Pittsburg dispatch. (Pittsburg [Pa.]) 1880-1923, June 04, 1889, Page 4, Image 4

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JUNE 4, 1889.
- -
Jnfinstnwn Disaster
Will be found in this and the f ollowingissues of
The Pittsburg Dispatch,
Which has a corps of staff correspondents and
mists located at the scene.
Vol. 41, So.117. Enterei at 1'lttsburg Postofilce,
November 14, 1887, as second-class matter.
Business Office 97 and 99 Fifth Avenue.
News Booms and Publishing House 75,
77 and 79 Diamond Street
Average net circulation of the dally edi
tion of The Dispatch for six months ending
Jane 1. 1SS9.
Copies per Issue.
Average net circulation of the Sunday edi
tion of The Dispatch for May, 1SS9,
Copies per issue.
Dailt DisrATCn. One Year. 8 00
Daily Dispatch, Per Quarter 2 00
Daily Dispatch, One Month TO
Daily Dispatch, Including Sunday, one
year. 10 00
Daily Dispatch, Including Sunday, per
quarter. 2 50
Daily Dispatch, including Sunday, one
month 90
Sdsday Dispatch, one year. 2 SO
Weekly Dispatch, one year 125
Tun Daily Dispatch is delivered by carriers at
I5cents per week, orlncludlngtbcSundayeditlon.
at 20 cents per trees:.
The official estimates of the loss of life at
Johnstown reduce the fearful totals which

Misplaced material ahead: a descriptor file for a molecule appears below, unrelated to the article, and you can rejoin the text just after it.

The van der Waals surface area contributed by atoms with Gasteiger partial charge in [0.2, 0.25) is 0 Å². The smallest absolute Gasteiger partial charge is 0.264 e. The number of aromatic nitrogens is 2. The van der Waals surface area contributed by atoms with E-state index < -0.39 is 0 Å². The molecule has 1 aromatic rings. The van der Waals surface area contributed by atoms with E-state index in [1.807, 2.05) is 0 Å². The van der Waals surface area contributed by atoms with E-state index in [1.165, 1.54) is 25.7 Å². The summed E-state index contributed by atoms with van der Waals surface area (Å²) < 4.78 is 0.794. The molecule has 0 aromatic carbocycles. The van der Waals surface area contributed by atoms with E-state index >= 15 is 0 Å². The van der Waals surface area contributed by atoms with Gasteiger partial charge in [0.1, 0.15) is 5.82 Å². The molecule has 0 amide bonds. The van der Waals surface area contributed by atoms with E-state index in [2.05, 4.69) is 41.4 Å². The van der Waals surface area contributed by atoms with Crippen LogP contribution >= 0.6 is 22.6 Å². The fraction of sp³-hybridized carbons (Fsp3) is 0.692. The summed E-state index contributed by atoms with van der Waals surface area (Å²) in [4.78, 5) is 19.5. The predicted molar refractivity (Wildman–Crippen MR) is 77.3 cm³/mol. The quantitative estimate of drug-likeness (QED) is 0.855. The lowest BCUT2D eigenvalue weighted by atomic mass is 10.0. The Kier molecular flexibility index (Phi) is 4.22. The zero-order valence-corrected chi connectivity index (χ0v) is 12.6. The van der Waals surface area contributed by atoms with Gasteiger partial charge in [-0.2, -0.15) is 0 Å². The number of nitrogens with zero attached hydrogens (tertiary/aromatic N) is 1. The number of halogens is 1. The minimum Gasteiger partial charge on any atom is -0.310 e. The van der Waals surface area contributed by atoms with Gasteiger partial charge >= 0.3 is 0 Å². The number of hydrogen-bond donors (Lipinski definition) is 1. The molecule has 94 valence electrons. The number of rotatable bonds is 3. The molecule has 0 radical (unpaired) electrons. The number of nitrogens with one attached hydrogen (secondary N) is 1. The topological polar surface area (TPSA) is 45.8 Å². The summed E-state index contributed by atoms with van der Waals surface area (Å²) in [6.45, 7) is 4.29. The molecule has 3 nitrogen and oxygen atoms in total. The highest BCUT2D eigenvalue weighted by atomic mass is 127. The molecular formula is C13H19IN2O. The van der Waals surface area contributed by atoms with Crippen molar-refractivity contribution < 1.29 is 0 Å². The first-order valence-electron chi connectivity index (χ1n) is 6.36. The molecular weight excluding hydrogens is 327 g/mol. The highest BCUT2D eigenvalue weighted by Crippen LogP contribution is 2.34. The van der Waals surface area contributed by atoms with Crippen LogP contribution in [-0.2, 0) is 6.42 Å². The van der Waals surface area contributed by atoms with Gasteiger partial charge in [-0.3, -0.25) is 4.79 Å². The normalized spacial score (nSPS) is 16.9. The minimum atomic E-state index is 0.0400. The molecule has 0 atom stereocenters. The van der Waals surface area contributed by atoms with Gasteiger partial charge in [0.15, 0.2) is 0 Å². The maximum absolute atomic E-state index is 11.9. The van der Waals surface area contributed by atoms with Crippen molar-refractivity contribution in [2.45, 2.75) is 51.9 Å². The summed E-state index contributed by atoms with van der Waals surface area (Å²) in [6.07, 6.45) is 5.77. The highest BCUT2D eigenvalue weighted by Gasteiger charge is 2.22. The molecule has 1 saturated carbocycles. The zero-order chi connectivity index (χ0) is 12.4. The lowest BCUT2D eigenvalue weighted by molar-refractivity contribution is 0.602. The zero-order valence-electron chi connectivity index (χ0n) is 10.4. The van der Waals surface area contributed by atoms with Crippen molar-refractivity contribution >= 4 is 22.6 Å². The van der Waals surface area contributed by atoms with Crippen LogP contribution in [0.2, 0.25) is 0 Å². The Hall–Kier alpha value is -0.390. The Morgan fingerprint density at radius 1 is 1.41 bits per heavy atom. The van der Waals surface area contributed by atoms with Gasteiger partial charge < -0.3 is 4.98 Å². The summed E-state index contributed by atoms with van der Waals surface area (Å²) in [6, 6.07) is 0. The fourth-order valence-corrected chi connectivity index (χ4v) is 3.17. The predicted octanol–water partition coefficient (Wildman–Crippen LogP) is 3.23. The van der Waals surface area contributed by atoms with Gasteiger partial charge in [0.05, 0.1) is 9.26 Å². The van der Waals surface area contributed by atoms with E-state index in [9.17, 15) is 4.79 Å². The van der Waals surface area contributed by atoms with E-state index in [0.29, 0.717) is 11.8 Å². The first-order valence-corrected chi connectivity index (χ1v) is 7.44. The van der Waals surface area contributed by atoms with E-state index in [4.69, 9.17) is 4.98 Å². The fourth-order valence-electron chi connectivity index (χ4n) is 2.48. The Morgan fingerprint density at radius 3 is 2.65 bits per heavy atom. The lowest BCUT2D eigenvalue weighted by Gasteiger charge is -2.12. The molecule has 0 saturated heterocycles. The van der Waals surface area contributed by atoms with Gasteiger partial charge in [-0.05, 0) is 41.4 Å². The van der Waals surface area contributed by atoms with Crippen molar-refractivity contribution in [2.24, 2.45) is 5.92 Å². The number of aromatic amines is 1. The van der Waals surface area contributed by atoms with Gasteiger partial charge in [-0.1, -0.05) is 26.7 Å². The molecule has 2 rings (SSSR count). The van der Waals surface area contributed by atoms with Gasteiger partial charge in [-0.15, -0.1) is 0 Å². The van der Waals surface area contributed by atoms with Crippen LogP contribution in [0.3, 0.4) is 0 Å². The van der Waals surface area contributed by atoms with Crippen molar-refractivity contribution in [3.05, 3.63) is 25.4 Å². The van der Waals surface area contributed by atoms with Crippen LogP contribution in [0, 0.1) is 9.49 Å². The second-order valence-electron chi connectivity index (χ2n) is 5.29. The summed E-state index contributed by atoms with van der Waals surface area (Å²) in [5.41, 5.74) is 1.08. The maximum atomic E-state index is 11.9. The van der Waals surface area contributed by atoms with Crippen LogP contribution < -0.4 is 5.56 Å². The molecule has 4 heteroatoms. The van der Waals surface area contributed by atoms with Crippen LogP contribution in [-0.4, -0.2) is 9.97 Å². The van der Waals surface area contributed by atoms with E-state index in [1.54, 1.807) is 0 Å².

expressed on Sunday the fears rather than
the calculations of the fatal work of the
floods. The total of deaths it is now thought
will not exceed 4,000 or 5,000. This is terri
ble enough ; but as it indicates a reduction
of 5,000 or 6,000 from the previous estimates,
it is some relief to know that the limit of
the horrors has been surpassed.
, In connection with this ray of mitigation
there is also the comfort given by the prac
tical sympathy from all parts of the coun
try. Western Pennsylvania's prompt and
unstinted generosity was that of close rela
tionship; bat the aid from communities far
beyond such ties has been proportionately
generous. New York and Philadelphia
send princely sums. Memphis on one side
and Connecticut on the other, swell the re-,
lief. The wave of sympathy has traversed
the ocean, and London and Berlin send
their contributions to the aid of a commu
nity which would hardly be heard of in
those cities except for this disaster.
If anything can, comfort thesufferers under
their terrible calamity it must be this uni
versal and tangible offering of the sympathy
tf civilization.
People cannot hearken too earnestly to
Ip Bigpafrfr.
the warnings already sounded by mddical
men atrainst the 'indiscriminate use othe
.Jlegheny water at this time. It is a case